Run of MPAA appeals reflects evolving standards

When the Weinstein Co. won an R rating for “Blue Valentine” last week after objecting to its original NC-17, it was a signal that perhaps the industry’s ratings board is easing up.

The Motion Picture Assn. of America’s Classification and Rating Administration grants appeals to a handful of the 800 or so movies it reviews every year, but seldom do they do so without the filmmaker making cuts and tweaks first.

This time, “Blue Valentine,” which received an NC-17 rating for explicit sexual content, won the less restrictive designation after a personal plea from Harvey Weinstein, who offered comparisons to past titles.

As one insider notes of the initial rating: “The feeling was that they got it wrong with this one.”

Pic joins the list of other films that have successfully appealed their ratings this year, including “Eat Pray Love,” “How Do You Know” and straight-to-vid “Rock Slyde.”

What the board’s decision didn’t do is instill any additional confidence in the NC-17 rating.

Twenty years after introducing the designation, first given to “Henry and June” as a solution to the stigma of the X, the NC-17 is still regarded as a box-office buzzkill. There’s a longtime perception that exhibs won’t screen an NC-17 film and that advertisers deny such pics ad space.

Ang Lee’s “Lust, Caution” in 2007 was one of the few recent cases where a distributor accepted that rating rather than making cuts. The National Assn. of Theater Owners polled 100 exhibitors to see how many would refuse to screen the movie, and only five said they would not. The Focus Features title went on gross to just under $5 million domestically.

Ratings board chair Joan Graves admits moviegoers have a skewed perception of the NC-17 rating.

“I do regret that it’s treated as the pariah of the ratings system,” she says. “All we need is one popular NC-17 rating to take that scent away.”

But filmmakers have long groused that it’s not a matter of the ratings, but the opaque and even mysterious way that decisions are rendered.

In 2007, the org proclaimed that it would become more filmmaker-friendly, and be more responsive to appeals. As was the case with “Blue Valentine,” filmmakers can now cite comparable scenes in other films that received less-restrictive ratings, which wasn’t a possibility before.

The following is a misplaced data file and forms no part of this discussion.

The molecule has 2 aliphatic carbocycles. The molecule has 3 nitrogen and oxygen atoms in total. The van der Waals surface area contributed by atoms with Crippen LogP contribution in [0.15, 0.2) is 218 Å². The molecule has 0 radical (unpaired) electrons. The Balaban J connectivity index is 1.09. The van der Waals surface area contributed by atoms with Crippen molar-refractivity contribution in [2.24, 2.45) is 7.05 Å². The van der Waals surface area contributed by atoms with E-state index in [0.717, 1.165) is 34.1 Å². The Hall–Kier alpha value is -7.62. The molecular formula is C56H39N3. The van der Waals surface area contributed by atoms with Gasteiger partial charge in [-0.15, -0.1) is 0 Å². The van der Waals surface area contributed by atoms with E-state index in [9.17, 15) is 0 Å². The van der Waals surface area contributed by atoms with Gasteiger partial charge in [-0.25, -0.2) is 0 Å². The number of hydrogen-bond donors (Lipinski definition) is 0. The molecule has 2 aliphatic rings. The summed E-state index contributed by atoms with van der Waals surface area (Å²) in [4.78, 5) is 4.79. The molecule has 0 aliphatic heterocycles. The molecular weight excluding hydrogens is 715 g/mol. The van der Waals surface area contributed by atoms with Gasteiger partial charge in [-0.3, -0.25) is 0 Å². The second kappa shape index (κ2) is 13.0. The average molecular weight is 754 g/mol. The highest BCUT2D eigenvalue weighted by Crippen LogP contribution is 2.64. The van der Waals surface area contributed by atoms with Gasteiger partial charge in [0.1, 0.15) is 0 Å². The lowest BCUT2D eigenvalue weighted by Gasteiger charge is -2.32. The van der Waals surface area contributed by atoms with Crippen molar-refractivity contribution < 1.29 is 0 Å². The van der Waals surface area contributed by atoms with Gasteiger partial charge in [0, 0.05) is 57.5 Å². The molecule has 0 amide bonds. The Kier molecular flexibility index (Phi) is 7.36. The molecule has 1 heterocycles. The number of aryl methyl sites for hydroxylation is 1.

“It’s a subjective process, first and foremost, and I think that’s where you run into problems,” says one insider.

Even with the changes to the process, it doesn’t mean an end to filmmaker-ratings board clashes.

The board also contends with charges that it has a double standard when it comes to violence.

Graves says the org is taking steps to correct some of those issues. For instance, the MPAA plans to revisit its stance on horror pics, which have evolved considerably from spooky frights to torture porn.

“I do think the R has a very big envelope for that genre,” Graves admits.

Though an R rating isn’t the B.O. anathema of an NC-17, studios still often resist the designation. On average, PG-13 films are the most reliable performers at the box office, meaning that just one “f-bomb” can make a difference of millions of dollars.

Sony contested the initial R ratings for two films this year, “Eat Pray Love” and “How Do You Know.” Both were eventually granted the tamer PG-13. For the latter, Sony changed its use of the word “fuck” to meet the board’s strict language policy: Only one usage of a “harsher sexually-derived word” is allowed in a PG-13 rated film, according to the org.

The Weinstein Co. waged a similar language war over “The King’s Speech” and the docu “The Tillman Story.” An R rating due to a volley of swear words in “The King’s Speech” isn’t necessarily a kiss of death for an adult-skewing specialty release, but Weinstein made a bid anyway. It lost that appeal.

For “The Tillman Story,” the company’s appeal was more pressing, since the docu couldn’t be shown in many schools with an R rating. TWC had to live with that restriction, as the board didn’t budge.

“The King’s Speech” didn’t appear to be hurt by its R rating, scoring the year’s best per-screen average on its Thanksgiving weekend opening, but “The Tillman Story” tallied just $800,000 in Stateside receipts.

“We get more complaints from parents about language than any other element,” says Graves.

Last year, Warner Bros.’ “The Hangover” earned more than $277 million domestically, making it the highest-grossing R rated pic ever. But not every pic can take that chance. During last summer, only 10 of 44 wide releases were rated R.

Still, Patrick Corcoran, director of media and research for the National Assn. of Theater Owners, admits there are still challenges in launching an R or NC-17 film. The MPAA only allows trailers for those films to screen before similarly rated titles, which ultimately limits the number of eyeballs that see the trailer. However, for print and TV, advertising is approved or denied based on the materials themselves, not the film’s rating.

While MPAA-filmmaker tensions are likely to continue, Graves says it’s important to keep focus on the ratings board’s mission, which aims not to limit business but to inform parents.

“It’s something you would want to know before taking your child,” she says.

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